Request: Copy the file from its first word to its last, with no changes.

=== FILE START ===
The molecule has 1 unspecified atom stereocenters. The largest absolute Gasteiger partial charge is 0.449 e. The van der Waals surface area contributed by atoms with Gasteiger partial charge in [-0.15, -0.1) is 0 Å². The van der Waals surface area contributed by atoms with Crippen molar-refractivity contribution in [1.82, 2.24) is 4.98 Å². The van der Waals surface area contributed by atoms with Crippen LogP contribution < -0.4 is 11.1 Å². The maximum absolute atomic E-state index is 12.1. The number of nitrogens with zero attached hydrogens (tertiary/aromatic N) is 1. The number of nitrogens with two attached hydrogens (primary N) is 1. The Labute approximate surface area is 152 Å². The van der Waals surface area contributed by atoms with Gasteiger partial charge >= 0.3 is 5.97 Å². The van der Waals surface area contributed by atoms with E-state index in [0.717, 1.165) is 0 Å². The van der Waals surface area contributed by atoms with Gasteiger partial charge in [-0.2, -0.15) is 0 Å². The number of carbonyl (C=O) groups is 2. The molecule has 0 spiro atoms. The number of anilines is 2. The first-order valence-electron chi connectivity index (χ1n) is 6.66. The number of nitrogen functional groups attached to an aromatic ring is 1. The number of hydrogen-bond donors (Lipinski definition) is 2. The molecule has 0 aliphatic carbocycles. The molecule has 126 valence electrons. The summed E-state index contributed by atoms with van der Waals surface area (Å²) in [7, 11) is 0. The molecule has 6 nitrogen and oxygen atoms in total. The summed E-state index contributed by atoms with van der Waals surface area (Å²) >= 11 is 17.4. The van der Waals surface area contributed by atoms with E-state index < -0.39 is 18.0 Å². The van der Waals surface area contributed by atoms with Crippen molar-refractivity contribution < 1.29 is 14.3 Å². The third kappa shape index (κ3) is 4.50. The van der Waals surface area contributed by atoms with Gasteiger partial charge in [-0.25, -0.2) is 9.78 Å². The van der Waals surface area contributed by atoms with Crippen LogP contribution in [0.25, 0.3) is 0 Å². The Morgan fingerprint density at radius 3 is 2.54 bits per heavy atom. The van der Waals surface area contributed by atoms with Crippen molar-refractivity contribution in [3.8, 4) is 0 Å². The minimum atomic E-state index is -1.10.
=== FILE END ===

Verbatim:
The molecule has 1 unspecified atom stereocenters. The largest absolute Gasteiger partial charge is 0.449 e. The van der Waals surface area contributed by atoms with Gasteiger partial charge in [-0.15, -0.1) is 0 Å². The van der Waals surface area contributed by atoms with Crippen molar-refractivity contribution in [1.82, 2.24) is 4.98 Å². The van der Waals surface area contributed by atoms with Crippen LogP contribution < -0.4 is 11.1 Å². The maximum absolute atomic E-state index is 12.1. The number of nitrogens with zero attached hydrogens (tertiary/aromatic N) is 1. The number of nitrogens with two attached hydrogens (primary N) is 1. The Labute approximate surface area is 152 Å². The van der Waals surface area contributed by atoms with Gasteiger partial charge >= 0.3 is 5.97 Å². The van der Waals surface area contributed by atoms with E-state index in [0.717, 1.165) is 0 Å². The van der Waals surface area contributed by atoms with Gasteiger partial charge in [-0.2, -0.15) is 0 Å². The number of carbonyl (C=O) groups is 2. The molecule has 0 spiro atoms. The number of anilines is 2. The first-order valence-electron chi connectivity index (χ1n) is 6.66. The number of nitrogen functional groups attached to an aromatic ring is 1. The number of hydrogen-bond donors (Lipinski definition) is 2. The molecule has 0 aliphatic carbocycles. The molecule has 126 valence electrons. The summed E-state index contributed by atoms with van der Waals surface area (Å²) in [7, 11) is 0. The molecule has 6 nitrogen and oxygen atoms in total. The summed E-state index contributed by atoms with van der Waals surface area (Å²) >= 11 is 17.4. The van der Waals surface area contributed by atoms with E-state index < -0.39 is 18.0 Å². The van der Waals surface area contributed by atoms with Crippen molar-refractivity contribution < 1.29 is 14.3 Å². The third kappa shape index (κ3) is 4.50. The van der Waals surface area contributed by atoms with Gasteiger partial charge in [-0.25, -0.2) is 9.78 Å². The van der Waals surface area contributed by atoms with Crippen LogP contribution in [0.25, 0.3) is 0 Å². The Morgan fingerprint density at radius 3 is 2.54 bits per heavy atom. The van der Waals surface area contributed by atoms with Crippen molar-refractivity contribution in [3.8, 4) is 0 Å². The minimum atomic E-state index is -1.10.